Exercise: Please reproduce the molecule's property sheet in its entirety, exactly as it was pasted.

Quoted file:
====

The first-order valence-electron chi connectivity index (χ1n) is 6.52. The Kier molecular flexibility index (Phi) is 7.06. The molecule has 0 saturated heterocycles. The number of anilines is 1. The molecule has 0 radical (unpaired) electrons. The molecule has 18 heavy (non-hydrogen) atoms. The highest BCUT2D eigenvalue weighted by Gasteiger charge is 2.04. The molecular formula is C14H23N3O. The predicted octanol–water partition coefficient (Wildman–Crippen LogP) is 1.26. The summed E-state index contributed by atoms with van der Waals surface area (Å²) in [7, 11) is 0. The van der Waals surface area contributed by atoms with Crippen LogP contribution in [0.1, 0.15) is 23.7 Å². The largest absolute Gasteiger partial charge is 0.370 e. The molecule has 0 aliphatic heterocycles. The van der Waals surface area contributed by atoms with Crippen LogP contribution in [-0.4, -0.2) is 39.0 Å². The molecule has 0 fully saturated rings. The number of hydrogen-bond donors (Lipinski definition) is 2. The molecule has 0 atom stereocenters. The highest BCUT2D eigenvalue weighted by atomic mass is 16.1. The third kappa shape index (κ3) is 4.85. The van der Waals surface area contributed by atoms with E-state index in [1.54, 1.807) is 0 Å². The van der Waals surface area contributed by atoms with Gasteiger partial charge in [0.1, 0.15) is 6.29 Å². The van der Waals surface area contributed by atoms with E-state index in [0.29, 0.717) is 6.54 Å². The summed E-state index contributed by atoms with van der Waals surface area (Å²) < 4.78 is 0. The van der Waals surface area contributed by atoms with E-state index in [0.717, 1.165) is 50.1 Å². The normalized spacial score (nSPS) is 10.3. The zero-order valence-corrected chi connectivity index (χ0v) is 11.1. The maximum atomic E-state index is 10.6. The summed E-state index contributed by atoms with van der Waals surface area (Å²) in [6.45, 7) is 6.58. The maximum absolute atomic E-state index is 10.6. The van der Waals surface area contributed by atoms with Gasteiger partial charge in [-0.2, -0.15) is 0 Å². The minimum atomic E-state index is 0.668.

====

The first-order valence-electron chi connectivity index (χ1n) is 6.52. The Kier molecular flexibility index (Phi) is 7.06. The molecule has 0 saturated heterocycles. The number of anilines is 1. The molecule has 0 radical (unpaired) electrons. The molecule has 18 heavy (non-hydrogen) atoms. The highest BCUT2D eigenvalue weighted by Gasteiger charge is 2.04. The molecular formula is C14H23N3O. The predicted octanol–water partition coefficient (Wildman–Crippen LogP) is 1.26. The summed E-state index contributed by atoms with van der Waals surface area (Å²) in [7, 11) is 0. The van der Waals surface area contributed by atoms with Crippen LogP contribution in [0.1, 0.15) is 23.7 Å². The largest absolute Gasteiger partial charge is 0.370 e. The molecule has 0 aliphatic heterocycles. The van der Waals surface area contributed by atoms with Crippen LogP contribution in [-0.4, -0.2) is 39.0 Å². The molecule has 0 fully saturated rings. The number of hydrogen-bond donors (Lipinski definition) is 2. The molecule has 0 atom stereocenters. The highest BCUT2D eigenvalue weighted by atomic mass is 16.1. The third kappa shape index (κ3) is 4.85. The van der Waals surface area contributed by atoms with E-state index in [1.54, 1.807) is 0 Å². The van der Waals surface area contributed by atoms with Gasteiger partial charge in [0.1, 0.15) is 6.29 Å². The van der Waals surface area contributed by atoms with E-state index in [0.29, 0.717) is 6.54 Å². The summed E-state index contributed by atoms with van der Waals surface area (Å²) < 4.78 is 0. The van der Waals surface area contributed by atoms with E-state index in [0.717, 1.165) is 50.1 Å². The normalized spacial score (nSPS) is 10.3. The zero-order valence-corrected chi connectivity index (χ0v) is 11.1. The maximum atomic E-state index is 10.6. The summed E-state index contributed by atoms with van der Waals surface area (Å²) in [6.45, 7) is 6.58. The maximum absolute atomic E-state index is 10.6. The van der Waals surface area contributed by atoms with Gasteiger partial charge in [-0.2, -0.15) is 0 Å². The minimum atomic E-state index is 0.668.